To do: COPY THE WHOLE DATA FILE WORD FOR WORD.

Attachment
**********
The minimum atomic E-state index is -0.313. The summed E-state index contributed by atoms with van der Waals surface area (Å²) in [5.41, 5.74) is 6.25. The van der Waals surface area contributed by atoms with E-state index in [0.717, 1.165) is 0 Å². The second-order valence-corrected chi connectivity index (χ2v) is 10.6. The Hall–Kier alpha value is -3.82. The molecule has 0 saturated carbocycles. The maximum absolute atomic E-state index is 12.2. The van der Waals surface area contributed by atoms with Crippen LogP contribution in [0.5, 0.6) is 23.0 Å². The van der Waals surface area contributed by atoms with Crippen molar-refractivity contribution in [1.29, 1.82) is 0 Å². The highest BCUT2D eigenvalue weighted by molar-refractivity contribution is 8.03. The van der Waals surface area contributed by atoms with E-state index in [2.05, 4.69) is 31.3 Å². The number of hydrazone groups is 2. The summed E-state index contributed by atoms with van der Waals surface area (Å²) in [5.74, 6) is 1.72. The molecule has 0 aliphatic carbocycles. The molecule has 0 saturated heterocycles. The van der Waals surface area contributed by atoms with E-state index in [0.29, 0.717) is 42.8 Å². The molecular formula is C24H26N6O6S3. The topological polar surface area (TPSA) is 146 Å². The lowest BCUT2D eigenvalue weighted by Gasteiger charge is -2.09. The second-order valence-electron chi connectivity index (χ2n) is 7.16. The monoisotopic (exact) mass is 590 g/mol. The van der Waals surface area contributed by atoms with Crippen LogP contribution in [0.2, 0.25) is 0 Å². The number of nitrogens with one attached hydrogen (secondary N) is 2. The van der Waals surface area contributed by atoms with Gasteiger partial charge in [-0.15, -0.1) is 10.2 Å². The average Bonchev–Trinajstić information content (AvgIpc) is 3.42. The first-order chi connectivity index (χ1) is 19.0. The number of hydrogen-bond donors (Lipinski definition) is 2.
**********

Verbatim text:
The minimum atomic E-state index is -0.313. The summed E-state index contributed by atoms with van der Waals surface area (Å²) in [5.41, 5.74) is 6.25. The van der Waals surface area contributed by atoms with E-state index in [0.717, 1.165) is 0 Å². The second-order valence-corrected chi connectivity index (χ2v) is 10.6. The Hall–Kier alpha value is -3.82. The molecule has 0 saturated carbocycles. The maximum absolute atomic E-state index is 12.2. The van der Waals surface area contributed by atoms with Crippen LogP contribution in [0.5, 0.6) is 23.0 Å². The van der Waals surface area contributed by atoms with Crippen molar-refractivity contribution in [1.29, 1.82) is 0 Å². The highest BCUT2D eigenvalue weighted by molar-refractivity contribution is 8.03. The van der Waals surface area contributed by atoms with E-state index in [2.05, 4.69) is 31.3 Å². The number of hydrazone groups is 2. The summed E-state index contributed by atoms with van der Waals surface area (Å²) in [5.74, 6) is 1.72. The molecule has 0 aliphatic carbocycles. The molecule has 0 saturated heterocycles. The van der Waals surface area contributed by atoms with E-state index in [0.29, 0.717) is 42.8 Å². The molecular formula is C24H26N6O6S3. The topological polar surface area (TPSA) is 146 Å². The lowest BCUT2D eigenvalue weighted by Gasteiger charge is -2.09. The second-order valence-electron chi connectivity index (χ2n) is 7.16. The monoisotopic (exact) mass is 590 g/mol. The van der Waals surface area contributed by atoms with Crippen LogP contribution in [0.2, 0.25) is 0 Å². The number of nitrogens with one attached hydrogen (secondary N) is 2. The van der Waals surface area contributed by atoms with Gasteiger partial charge in [-0.15, -0.1) is 10.2 Å². The average Bonchev–Trinajstić information content (AvgIpc) is 3.42. The first-order chi connectivity index (χ1) is 19.0. The number of hydrogen-bond donors (Lipinski definition) is 2.